Overview


المملكة العربية السعودية , Kingdom of Saudi Arabia



"The Land of the Two Holy Mosques," motherland of Islam and home to it's two holiest 
     sites

    Situated on the Arabian peninsula, Saudi Arabia is the world's largest Arab nation.
    The region's history goes back to ancient times, while the history of the nation starts in     
    1744 with the unification and take-over of the Saudi dynasty. The current kingdom     
    was founded by Abd al-Aziz bin Abd al-Rahman Al Saud in 1932. Today his son,      
    Abdallah bin Abd al-Aziz, leads the nation as king in what is considered an Islamic 
    absolute monarchy. The monarch plays a double role, serving not only as the head of 
    government, but also as the chief of state (both King and Prime Minister). A Council of  
    Ministers is appointed every four years to advise the king. A legislative branch does 
    exist in the form of the Majlis al-Shura (or Consultative Council) that has 150 members 
    all appointed by the monarch to serve four year terms. The judicial branch is headed by 
    the Supreme Council of Justice. Instead of a specific constitution, the nation is 
    governed according to Islamic law. The legal system is based on Shari'a law with 
    several secular codes implemented. (1)

    Religion:
        Since there is no protection for non-Islamic religions and there are penalties for     
    public demonstrations of them, the entire population is estimated to be Muslim. 
    Because of pressures from various religious groups for Saudi Arabia's perceived 
    intolerance to other religions, King Abdallah initiated an Inter-Faith Dialogue to 
    encourage religious tolerance on the global scene. (1)

    Concerns:
        Growing government concerns are a constantly declining population (people are 
    emigrating due to a limited job market), aquifer depletion, and an economy almost 
    entirely based on petroleum. If not for oil, this mostly-desert nation would only have 
    limited quantities of natural gas, iron ore, gold, and copper (located in the 
    mountains to the south) to offer in exchange for much needed food and water. Saudi 
    Arabia is able to keep a strong presence in the trading world because of it's massive oil 
    production as well as its power over other oil nations. For the time being the market is 
    treating them well, but Saudi government officials know the world is trying to turn away from petroleum use and it's taken steps to try to become less dependent on oil exports as a source of income and become more self-sufficient. (1)

    This potential oil crisis is similar to Thomas Friedman’s “The Curse of Oil” argument. Friedman takes the stance that oil is a curse to a nation rather than a blessing. According to his theory, so long as Saudi Arabia is an oil nation, it will be doomed to problems. (3)

“As long as the monarchs and dictators who run these oil states can get rich by drilling their natural resources- as opposed to drilling the natural talents and energy of their people- they can stay in office forever” (Friedman, 626). (3)

Essentially, an oil economy will always support a monarchy and never foster the proper environment for democratic expansion. On a related note, when a nation is focused on oil and not on the talents of its people, it drives out creativity and innovation. In the oil world there isn’t as much need to reform education or develop better relations with other nations- the leaders still get their money and can spend it as they wish. When the individual who has innovative ideas comes on the scene, they are more often than not forced to relocate outside of the nation in order to be successful. Part of the population decline in Saudi Arabia is due to this fact- young intellectuals having to leave in order to make their way in the world. Finally, he offers that oil breeds intolerance. Since oil is their main trading commodity, it is exported from very few select places. Most of the nation has little to do with trading let alone any sort of contact with the outside world. Knowledge is key when it comes to understanding other cultures and faiths. What we have in this case is a large amount of isolated persons who won’t have the opportunity to learn one-on-one, as is more common in more hands-on trading nations. (3)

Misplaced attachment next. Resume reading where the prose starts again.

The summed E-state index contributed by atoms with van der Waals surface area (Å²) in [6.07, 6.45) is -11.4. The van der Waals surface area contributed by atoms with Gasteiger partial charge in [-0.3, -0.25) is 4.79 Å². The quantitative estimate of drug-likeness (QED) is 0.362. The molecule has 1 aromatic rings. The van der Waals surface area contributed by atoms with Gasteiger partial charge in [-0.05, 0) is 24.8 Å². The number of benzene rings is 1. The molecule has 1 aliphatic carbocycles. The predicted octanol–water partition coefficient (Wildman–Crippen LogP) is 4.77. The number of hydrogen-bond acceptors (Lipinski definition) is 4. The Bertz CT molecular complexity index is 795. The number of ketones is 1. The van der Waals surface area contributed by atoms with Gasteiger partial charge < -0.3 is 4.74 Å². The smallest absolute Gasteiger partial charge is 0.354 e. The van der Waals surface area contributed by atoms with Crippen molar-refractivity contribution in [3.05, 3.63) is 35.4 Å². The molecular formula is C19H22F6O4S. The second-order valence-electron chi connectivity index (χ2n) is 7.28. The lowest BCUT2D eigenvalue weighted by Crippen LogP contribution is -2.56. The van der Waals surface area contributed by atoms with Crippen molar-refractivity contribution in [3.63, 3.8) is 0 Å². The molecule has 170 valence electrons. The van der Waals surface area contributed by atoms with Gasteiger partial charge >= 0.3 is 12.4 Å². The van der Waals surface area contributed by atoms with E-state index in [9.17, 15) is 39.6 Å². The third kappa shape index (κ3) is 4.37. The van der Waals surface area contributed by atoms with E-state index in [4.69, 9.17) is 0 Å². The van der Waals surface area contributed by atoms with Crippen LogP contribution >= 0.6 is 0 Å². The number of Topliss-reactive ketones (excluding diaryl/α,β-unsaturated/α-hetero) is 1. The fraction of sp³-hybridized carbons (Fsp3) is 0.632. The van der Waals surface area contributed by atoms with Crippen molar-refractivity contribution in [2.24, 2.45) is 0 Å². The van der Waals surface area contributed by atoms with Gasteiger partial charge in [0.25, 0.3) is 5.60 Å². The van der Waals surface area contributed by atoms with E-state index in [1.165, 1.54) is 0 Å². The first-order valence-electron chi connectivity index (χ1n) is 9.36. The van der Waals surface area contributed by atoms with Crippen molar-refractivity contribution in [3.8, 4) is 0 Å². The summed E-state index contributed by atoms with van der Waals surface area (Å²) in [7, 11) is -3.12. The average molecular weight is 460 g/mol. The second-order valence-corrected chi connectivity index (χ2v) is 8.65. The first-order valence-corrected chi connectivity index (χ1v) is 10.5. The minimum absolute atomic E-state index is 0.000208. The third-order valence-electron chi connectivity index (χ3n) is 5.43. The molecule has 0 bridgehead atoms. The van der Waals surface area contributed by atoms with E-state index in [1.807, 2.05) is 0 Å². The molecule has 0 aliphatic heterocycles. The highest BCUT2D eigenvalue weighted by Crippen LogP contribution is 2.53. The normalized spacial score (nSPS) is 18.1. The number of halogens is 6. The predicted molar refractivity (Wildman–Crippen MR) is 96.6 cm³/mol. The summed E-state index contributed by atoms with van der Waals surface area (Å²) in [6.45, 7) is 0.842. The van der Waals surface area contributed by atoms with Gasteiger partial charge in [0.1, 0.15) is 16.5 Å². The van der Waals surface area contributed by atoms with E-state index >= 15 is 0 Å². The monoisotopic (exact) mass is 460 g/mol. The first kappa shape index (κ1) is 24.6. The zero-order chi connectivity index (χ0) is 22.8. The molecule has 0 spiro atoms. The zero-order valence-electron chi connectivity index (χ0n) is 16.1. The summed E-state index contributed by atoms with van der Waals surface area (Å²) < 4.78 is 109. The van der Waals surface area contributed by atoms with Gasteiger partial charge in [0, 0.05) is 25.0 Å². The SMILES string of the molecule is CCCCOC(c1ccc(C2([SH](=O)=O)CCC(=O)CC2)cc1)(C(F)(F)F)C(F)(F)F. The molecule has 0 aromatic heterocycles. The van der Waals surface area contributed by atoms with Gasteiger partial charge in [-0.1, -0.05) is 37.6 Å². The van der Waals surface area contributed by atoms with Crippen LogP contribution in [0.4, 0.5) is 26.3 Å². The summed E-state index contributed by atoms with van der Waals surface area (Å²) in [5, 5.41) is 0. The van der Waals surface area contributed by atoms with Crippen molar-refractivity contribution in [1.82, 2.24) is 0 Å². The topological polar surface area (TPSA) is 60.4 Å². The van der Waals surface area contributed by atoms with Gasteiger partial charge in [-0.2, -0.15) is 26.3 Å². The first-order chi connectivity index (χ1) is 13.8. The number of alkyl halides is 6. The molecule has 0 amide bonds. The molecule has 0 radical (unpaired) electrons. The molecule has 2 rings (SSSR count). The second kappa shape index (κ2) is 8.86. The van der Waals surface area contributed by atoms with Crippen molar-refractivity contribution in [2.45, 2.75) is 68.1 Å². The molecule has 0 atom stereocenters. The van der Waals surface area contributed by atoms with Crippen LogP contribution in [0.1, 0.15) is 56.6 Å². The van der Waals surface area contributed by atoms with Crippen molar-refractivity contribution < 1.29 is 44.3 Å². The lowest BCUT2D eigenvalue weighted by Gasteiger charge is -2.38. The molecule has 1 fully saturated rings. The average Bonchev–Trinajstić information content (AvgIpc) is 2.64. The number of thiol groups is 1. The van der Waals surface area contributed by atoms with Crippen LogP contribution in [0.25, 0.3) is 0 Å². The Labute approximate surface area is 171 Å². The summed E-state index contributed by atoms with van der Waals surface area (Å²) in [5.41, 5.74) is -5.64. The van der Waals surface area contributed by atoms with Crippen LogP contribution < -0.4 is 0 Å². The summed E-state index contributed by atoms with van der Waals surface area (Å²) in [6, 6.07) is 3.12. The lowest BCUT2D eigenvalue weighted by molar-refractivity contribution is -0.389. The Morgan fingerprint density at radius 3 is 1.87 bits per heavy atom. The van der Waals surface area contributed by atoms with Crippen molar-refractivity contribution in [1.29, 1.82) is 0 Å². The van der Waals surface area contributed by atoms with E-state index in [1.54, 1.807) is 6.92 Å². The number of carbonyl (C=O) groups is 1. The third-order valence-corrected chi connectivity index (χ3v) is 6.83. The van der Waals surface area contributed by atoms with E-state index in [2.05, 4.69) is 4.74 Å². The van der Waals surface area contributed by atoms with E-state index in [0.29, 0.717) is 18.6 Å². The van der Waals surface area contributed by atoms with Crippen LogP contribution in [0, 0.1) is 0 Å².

Saudi Arabia very well is falling into the oil trap. The question is, what will it do to reverse it?

Progress:
In an effort to do this the nation has made great (hurried) strides in an attempt to modernize. New 
industrial cities are being built, hoping to attract intellectuals and professionals. The opening of the market 
and emphasis on modernizing has led to much conflict among the rulers as well as the general 
population. Rulers fear that new technology like the Internet (necessary to be modern) will jeopardize 
Saudi traditions. More importantly, the people are experiencing an identity crisis and are starting to ask 
questions like, 

            "Should the school curriculum be changed, with English taught before seventh grade? Should women drive? Should stores stay open past 10? What constitutes religion and what is tradition?" (Slackman, The New York Times)
These new thoughts and ideas will soon start to reshape Saudi Arabia's society. (2)